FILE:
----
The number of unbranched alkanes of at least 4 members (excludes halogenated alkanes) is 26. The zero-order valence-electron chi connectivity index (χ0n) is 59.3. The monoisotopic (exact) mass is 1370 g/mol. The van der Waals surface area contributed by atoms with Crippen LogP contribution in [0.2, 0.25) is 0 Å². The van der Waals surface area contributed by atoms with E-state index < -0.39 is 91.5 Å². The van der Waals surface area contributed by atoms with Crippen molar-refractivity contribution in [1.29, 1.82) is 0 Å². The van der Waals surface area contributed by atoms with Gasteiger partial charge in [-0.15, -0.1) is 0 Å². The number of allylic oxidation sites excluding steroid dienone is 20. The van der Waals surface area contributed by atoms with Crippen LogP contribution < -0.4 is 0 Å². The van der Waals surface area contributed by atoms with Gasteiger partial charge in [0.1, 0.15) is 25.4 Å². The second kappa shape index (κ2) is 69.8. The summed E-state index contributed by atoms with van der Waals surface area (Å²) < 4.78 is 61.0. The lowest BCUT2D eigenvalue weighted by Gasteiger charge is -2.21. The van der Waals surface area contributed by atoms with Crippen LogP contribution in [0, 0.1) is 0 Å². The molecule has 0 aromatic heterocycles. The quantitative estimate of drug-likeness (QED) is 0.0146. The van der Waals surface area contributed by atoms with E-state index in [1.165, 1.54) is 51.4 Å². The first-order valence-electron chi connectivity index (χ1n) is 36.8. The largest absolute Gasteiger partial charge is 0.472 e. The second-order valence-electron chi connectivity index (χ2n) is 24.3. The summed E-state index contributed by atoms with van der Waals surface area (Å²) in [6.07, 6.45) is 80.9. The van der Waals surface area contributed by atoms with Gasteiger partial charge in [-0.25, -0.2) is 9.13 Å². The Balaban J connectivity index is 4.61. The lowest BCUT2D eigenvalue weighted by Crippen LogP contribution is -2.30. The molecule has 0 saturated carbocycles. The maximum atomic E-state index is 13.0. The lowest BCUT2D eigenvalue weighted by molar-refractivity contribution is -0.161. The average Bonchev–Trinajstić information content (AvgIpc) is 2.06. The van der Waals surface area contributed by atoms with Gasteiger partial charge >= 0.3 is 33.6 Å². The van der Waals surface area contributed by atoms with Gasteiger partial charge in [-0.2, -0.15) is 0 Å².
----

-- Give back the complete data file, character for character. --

The number of unbranched alkanes of at least 4 members (excludes halogenated alkanes) is 26. The zero-order valence-electron chi connectivity index (χ0n) is 59.3. The monoisotopic (exact) mass is 1370 g/mol. The van der Waals surface area contributed by atoms with Crippen LogP contribution in [0.2, 0.25) is 0 Å². The van der Waals surface area contributed by atoms with E-state index < -0.39 is 91.5 Å². The van der Waals surface area contributed by atoms with Crippen molar-refractivity contribution in [1.29, 1.82) is 0 Å². The van der Waals surface area contributed by atoms with Gasteiger partial charge in [-0.15, -0.1) is 0 Å². The number of allylic oxidation sites excluding steroid dienone is 20. The van der Waals surface area contributed by atoms with Crippen LogP contribution < -0.4 is 0 Å². The van der Waals surface area contributed by atoms with Gasteiger partial charge in [0.1, 0.15) is 25.4 Å². The second kappa shape index (κ2) is 69.8. The summed E-state index contributed by atoms with van der Waals surface area (Å²) < 4.78 is 61.0. The lowest BCUT2D eigenvalue weighted by Gasteiger charge is -2.21. The van der Waals surface area contributed by atoms with Crippen LogP contribution in [0, 0.1) is 0 Å². The molecule has 0 aromatic heterocycles. The quantitative estimate of drug-likeness (QED) is 0.0146. The van der Waals surface area contributed by atoms with E-state index in [1.165, 1.54) is 51.4 Å². The first-order valence-electron chi connectivity index (χ1n) is 36.8. The largest absolute Gasteiger partial charge is 0.472 e. The second-order valence-electron chi connectivity index (χ2n) is 24.3. The summed E-state index contributed by atoms with van der Waals surface area (Å²) in [6.07, 6.45) is 80.9. The van der Waals surface area contributed by atoms with Gasteiger partial charge in [-0.25, -0.2) is 9.13 Å². The Balaban J connectivity index is 4.61. The lowest BCUT2D eigenvalue weighted by Crippen LogP contribution is -2.30. The molecule has 0 saturated carbocycles. The maximum atomic E-state index is 13.0. The lowest BCUT2D eigenvalue weighted by molar-refractivity contribution is -0.161. The average Bonchev–Trinajstić information content (AvgIpc) is 2.06. The van der Waals surface area contributed by atoms with Gasteiger partial charge >= 0.3 is 33.6 Å². The van der Waals surface area contributed by atoms with Gasteiger partial charge in [-0.2, -0.15) is 0 Å².